Because of my generally positive outlook on life, I’ve been accused more than once of being a Pollyanna, and not kindly so. This implies that I am naïve and unaware of the potential for evil that exists in human nature and the world. Those people who are under that misconception could not be more wrong.
I have been a victim of and/or a witness to cruelty, abuse, pain and monstrous evil. I have no illusions whatsoever about the human capacity for evil; ancient and modern history show that human nature has not changed in all the millennia of its existence, only its tools have.
But I cannot let this be the only view I have of humanity because I have also been the recipient and observer of amazing kindness, small to sacrificial. In my encounters with people, I do not overlook their weaknesses and failings; I reach beyond that to the good that dwells inside. Some may believe their own kindness is a façade to the “real” person that lies within, but I believe that knowledge of what goodness looks like usually means the capacity for real goodness exists within. I always look for good; sometimes I find God.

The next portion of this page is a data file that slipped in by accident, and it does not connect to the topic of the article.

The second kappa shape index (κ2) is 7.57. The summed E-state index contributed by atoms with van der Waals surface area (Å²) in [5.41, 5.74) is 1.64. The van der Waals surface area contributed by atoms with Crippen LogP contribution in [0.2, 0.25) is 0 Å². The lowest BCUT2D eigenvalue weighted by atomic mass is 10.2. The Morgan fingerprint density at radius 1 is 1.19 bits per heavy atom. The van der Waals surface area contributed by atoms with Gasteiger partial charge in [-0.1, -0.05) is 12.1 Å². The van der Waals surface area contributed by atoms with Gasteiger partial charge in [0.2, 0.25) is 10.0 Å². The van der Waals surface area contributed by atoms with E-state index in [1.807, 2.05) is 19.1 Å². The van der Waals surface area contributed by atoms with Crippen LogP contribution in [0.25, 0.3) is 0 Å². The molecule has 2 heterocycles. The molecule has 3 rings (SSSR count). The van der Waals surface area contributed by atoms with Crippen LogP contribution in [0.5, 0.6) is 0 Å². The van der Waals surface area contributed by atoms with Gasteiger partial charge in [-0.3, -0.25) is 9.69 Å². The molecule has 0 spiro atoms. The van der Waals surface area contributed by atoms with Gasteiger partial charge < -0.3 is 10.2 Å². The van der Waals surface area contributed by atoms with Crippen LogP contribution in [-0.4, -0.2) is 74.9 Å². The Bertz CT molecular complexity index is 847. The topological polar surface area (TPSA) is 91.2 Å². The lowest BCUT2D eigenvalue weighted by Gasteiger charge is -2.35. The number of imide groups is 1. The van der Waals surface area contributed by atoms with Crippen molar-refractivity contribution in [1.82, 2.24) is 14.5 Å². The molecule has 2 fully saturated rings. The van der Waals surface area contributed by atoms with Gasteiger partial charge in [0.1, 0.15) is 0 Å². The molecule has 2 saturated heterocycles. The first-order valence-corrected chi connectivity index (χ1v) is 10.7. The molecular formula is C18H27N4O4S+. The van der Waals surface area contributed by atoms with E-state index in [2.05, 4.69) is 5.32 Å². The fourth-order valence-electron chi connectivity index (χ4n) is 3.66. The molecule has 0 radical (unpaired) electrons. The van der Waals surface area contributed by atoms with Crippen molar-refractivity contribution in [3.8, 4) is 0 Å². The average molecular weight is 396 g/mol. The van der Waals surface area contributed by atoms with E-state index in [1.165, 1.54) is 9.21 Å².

We can be hurt by our expectations, so we must take care not to expect too much or inappropriately. In any human relationship, it is expectations that get us into so much trouble. If we do not at least partially understand a person’s history, capabilities, desires and limitations, we are doomed to disappointment. Even with appropriate hopes, we must be ready to forgive the inevitable lapses of which we are all guilty.
Since every single one of us will fail at some time or another, how do we avoid cynicism and pessimism? By actively cultivating a philosophy of gratitude. If all we see is what we do not have, we are failing ourselves; and we must forgive ourselves our failings every bit as we must forgive others theirs. Understand that I am not promoting low standards by encouraging gratitude. But by knowing what terrible conditions exist at any moment in our world, we can embrace what little or abundant grace has come our way.
By all means we must have full vision of our world: its goodness and evil, its abundance and famine, its successes and failures. We can choose bitterness or we can cultivate a sense of joy. Choose gratitude.